Explorer's command of the browser market, once seen as unassailable, is steadily declining. In the past three years, Explorer's share has fallen from 79.16% in 2007 to its current share of 60.40%, for a compound annual growth rate over the period of -8.62%, according to data from market watcher Net Applications.
Explorer's weakened grasp on the browser market has coincided with the emergence of new or rejuvenated competition.
Apple has seen its Safari browser's market share increase at CAGR 29.24% over the past three years, to its current share of 5.16%; Firefox has grown at 13.1% annually from 2007 to 2010, to 22.93%, while new kid on the block Google saw Chrome's market share more than double in just the past 12 months, to 7.52%.
Faced with a more competitive market, Microsoft is counting heavily on Internet Explorer 9 to maintain its majority share in the browser wars. Advanced features include full HTML 5 support, a tool that lets users "pin" their favorite sites directly to the Windows 7 taskbar, and a cleaner interface designed to highlight Web pages as opposed to the browser itself.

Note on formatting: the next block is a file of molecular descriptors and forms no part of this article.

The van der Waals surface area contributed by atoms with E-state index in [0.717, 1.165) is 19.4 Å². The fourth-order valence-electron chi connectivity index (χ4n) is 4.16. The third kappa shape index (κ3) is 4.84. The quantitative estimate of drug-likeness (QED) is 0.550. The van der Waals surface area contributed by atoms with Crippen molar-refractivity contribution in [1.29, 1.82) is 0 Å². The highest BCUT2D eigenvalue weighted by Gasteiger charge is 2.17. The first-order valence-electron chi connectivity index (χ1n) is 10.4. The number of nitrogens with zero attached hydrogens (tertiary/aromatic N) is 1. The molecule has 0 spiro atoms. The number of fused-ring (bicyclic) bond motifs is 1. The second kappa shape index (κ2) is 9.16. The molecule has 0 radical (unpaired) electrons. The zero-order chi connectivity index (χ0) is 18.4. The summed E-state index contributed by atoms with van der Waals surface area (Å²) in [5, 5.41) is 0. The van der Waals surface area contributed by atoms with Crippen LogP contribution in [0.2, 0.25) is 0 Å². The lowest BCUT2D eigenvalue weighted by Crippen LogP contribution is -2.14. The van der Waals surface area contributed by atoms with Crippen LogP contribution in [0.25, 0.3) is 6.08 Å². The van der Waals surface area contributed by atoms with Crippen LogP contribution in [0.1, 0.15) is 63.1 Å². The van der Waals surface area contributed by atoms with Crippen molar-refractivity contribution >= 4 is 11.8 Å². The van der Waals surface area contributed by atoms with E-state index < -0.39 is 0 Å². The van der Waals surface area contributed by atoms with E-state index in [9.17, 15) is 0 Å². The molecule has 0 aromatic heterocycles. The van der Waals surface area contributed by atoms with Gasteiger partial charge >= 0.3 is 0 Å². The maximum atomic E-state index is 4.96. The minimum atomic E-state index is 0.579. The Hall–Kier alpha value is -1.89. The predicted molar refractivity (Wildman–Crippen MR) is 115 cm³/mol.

"The Web is about sites, and your browser should be too," said Dean Hachamovitch, Microsoft's corporate VP for Internet Explorer, in a statement. "When we designed the IE9 interface, we wanted the frame to say, 'Look at the site, not the browser,'" said Hachamovitch.
An architectural change has also shifted processing of online graphics from the host PC's main CPU to its dedicated GPU, or graphics chip. As a result, IE9 is considerably faster than Explorer 8, according to Microsoft.
Major brands and online destinations that have already rolled out IE9 compliant sites include Red Bull, Amazon, Quiksilver, and Lance Armstrong's Livestrong foundation.
Microsoft is betting that the changes will, at the very least, halt Explorer's precipitous market share decline. If the effort isn't successful, IE's share of the browser market could well be south of 50% by this time next year, given its current trajectory.